So should all high schools get rid of textbooks, school bells, and model themselves after HTH? I'm a realist and I know this can't happen. But I believe all schools in the US can learn and apply some of the principals that make HTH a great school. For example putting a greater emphasis on student projects over test scores is a great first step. Empowering students to drive classroom discussions and giving them more opportunities to practice being leaders and independent thinkers. Giving kids more opportunities to apply the things they are learning in creative ways. Remember the three words: it's your decision. It starts with teachers empowering their students, and getting their administrators to welcome such approaches to education.
Today our education system is based on an assembly line formula. It definitely scaled, and worked for a certain period. And yet so many teachers strive to go beyond the assembly line formula. They do things in their classrooms that do not scale. They go above and beyond what their job descriptions entail so their students can succeed. They motivate and inspire students, push them to look beyond a test score. HTH is a school filled with such teachers. It's about doing things that are difficult to standardize and scale. The focus is on students and what they learn from the projects they work on, not their test scores. To borrow from the documentary, education is about people, it should be organic, not robotic. Students are not machines, and the assembly line formula is no longer viable in the 21st century. Students need to be inspired, challenged, and driven in ways beyond a GPA or a score on a test.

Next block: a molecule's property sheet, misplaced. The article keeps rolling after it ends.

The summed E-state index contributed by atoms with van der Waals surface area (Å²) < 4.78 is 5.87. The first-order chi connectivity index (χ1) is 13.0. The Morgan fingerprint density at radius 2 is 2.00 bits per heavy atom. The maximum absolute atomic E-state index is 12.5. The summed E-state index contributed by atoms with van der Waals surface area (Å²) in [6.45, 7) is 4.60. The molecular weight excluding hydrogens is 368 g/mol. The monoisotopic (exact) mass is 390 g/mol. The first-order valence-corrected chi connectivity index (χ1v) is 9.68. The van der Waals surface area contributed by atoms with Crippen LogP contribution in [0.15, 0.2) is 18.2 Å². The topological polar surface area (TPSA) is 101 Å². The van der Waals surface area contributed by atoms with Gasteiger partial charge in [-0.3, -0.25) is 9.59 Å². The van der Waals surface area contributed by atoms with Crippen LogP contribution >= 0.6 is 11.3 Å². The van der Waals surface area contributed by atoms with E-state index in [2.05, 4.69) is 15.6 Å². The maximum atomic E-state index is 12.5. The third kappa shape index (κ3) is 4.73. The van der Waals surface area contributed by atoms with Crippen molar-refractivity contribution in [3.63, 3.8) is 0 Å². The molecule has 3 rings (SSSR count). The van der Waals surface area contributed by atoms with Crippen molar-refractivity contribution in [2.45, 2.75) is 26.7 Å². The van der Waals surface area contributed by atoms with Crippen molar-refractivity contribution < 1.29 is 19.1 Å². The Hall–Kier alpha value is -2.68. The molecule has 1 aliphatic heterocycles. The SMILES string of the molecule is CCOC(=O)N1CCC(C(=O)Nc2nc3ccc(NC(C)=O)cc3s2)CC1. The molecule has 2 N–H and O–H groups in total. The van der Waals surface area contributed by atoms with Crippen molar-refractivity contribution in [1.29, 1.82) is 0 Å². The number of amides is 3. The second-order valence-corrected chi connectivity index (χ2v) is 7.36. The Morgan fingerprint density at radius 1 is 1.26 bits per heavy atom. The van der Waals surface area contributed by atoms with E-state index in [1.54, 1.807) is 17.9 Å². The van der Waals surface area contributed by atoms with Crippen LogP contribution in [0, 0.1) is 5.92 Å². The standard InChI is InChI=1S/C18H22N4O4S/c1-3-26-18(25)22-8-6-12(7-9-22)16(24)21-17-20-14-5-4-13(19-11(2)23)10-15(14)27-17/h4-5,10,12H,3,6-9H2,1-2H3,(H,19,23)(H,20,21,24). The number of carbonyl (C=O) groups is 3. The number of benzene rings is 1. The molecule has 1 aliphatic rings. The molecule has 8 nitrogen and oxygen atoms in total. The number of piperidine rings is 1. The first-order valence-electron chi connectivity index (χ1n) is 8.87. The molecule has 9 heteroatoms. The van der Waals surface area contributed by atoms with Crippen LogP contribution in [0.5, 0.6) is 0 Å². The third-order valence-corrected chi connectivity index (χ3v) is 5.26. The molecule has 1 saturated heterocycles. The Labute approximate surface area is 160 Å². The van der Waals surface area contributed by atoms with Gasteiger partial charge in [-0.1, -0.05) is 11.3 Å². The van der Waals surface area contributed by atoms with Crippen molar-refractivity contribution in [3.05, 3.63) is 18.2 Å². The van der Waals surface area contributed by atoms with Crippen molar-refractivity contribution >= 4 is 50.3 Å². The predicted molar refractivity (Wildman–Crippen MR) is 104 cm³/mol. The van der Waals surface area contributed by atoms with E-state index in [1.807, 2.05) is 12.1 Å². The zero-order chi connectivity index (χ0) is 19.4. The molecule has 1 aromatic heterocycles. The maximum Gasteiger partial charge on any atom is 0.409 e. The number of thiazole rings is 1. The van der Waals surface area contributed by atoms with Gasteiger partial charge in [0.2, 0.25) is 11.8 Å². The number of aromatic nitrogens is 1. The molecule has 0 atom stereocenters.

Many have debated and fantasized about what a school of the future could be like. Gone would be the assembly line formula. It would be replaced by projects, independent thinking, and development of skills for jobs in the 21st century. This is what the future may hold if we rethought and redid our educational system. And yet 15 years ago a charter school opened it's doors in San Diego California. With a bold vision it deviated from the standard public education model. And with every graduating class it adds validation that their model is working. As a proud graduate I can tell you that the future of school is already here, it's called High Tech High.
9. Further reading (contents)